April is Youth STI Awareness Month.
Sexually transmitted infections — also known as STDs — are diseases that are passed from one person to another through sexual contact. These include chlamydia, gonorrhea, genital herpes, human papillomavirus, syphilis, and HIV. Many of these STIs do not show symptoms for a long time. Even without symptoms they can still be harmful and passed on during sex. They are spread through having vaginal, anal, or oral sex with someone who has the infection. It is even possible to get an STI without “going all the way.” Some STIs, like herpes and HPV, are spread by skin-to-skin contact. STIs are common, especially among young people. The fastest growing age group for STIs behind adolescents is the elderly. Research has shown that STIs are lowest in states that provide education regarding STIs.
According to the North Dakota Epidemiology report in 2016, chlamydia was reported 3,463 times. This was a 9 percent increase from 2014-2015. Of the reported cases, 63 percent were females. Chlamydia must be treated with antibiotics. If left untreated it can have long-term complications. In females, chlamydia can spread to other reproductive organs (uterus, fallopian tubes) causing pelvic inflammatory disease (PID), an infection inside the uterus, or infertility, the inability to have children.
The second most common STI is gonorrhea. The rate of gonorrhea has increased in North Dakota 46 percent from 2015 to 2016. Incidence was split relatively evenly between males and females.
Signs of an STI are variable. Some people have an odor, itching, or discharge from their genitals. Some don’t have any symptoms. The only way to know if you have an STI is to get tested. Most clinics have the ability to test for STIs, or can refer you to the nearest testing facility. The testing is easy. Most can be done with a urine sample, blood sample or a cotton-tip swab.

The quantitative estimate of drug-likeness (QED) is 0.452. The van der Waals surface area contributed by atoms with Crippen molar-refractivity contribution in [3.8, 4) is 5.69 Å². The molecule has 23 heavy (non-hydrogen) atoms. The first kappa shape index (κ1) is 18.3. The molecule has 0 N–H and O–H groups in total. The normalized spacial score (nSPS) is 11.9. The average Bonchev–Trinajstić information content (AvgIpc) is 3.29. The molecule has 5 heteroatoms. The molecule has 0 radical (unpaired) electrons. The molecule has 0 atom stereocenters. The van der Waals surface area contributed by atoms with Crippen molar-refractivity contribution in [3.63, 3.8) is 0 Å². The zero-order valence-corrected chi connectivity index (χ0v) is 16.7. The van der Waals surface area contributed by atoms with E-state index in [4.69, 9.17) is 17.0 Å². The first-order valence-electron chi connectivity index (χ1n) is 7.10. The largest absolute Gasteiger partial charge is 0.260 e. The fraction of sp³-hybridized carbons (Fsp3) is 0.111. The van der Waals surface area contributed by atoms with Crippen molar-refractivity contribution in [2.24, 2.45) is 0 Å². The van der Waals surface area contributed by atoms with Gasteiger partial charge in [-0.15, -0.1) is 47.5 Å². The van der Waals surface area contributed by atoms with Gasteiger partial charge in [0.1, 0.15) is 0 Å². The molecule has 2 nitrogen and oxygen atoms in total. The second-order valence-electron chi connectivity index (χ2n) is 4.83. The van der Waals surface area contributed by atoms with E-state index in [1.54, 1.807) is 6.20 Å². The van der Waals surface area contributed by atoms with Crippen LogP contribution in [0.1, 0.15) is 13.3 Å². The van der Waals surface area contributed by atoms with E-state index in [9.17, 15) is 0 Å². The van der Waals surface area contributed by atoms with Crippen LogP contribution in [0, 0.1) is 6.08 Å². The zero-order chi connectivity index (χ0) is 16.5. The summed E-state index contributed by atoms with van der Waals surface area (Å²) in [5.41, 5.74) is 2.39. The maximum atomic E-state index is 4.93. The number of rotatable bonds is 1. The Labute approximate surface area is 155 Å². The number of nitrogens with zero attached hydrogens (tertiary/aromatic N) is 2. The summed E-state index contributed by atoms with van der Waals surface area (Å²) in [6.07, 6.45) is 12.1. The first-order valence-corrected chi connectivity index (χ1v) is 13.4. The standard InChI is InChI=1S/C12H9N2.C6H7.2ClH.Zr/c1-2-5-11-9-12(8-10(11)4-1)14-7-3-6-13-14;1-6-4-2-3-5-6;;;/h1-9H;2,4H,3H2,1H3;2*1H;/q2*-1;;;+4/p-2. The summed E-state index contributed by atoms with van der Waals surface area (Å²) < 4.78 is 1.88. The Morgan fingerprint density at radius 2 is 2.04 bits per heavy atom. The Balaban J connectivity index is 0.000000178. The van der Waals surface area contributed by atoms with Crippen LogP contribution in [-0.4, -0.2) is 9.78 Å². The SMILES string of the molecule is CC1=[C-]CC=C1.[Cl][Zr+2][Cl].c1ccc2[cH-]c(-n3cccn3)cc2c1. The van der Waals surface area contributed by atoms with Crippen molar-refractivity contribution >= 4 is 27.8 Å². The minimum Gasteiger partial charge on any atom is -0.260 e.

Most infections can be treated with antibiotics. Some like HIV or herpes can be suppressed with antiviral medications so you don’t have symptoms but can still be spread through skin to skin, or bodily fluid contact with your partner. If you get a bacterial infection and are treated, you can get it again. The prior infection does not protect you against reinfection.
Prevention is the key to not getting an STI. The most reliable way to avoid infection is to not have sex. If you are never exposed to an infection you can’t get one.
Get vaccinated. Some infections such as Human Papilloma Virus (HPV) and hepatitis B (Hep B) have vaccines. Both males and females can be vaccinated against HPV, and all school aged youths should be vaccinated against hepatitis B.
Reduce your number of sex partners. This can decrease your risk for STIs. It is important that you and all your partners be tested, and that you share your test results with one another.
Mutual Monogamy. This means that you agree to be sexually active with only one person, who has agreed to be sexually active only with you. Being in a long-term mutually monogamous relationship with an uninfected partner is one of the most reliable way to avoid STIs.
Use condoms. The correct and consistent use of the male latex condom is highly effective in reducing STI transmission. Use a condom every time you have anal, vaginal, or oral sex. Remember that condoms are the only method that works in two ways, to prevent both STIs and unintended pregnancies.
Shannon Shepherd, CNM, is a certified nurse/midwife at CHI St. Alexius Health Williston.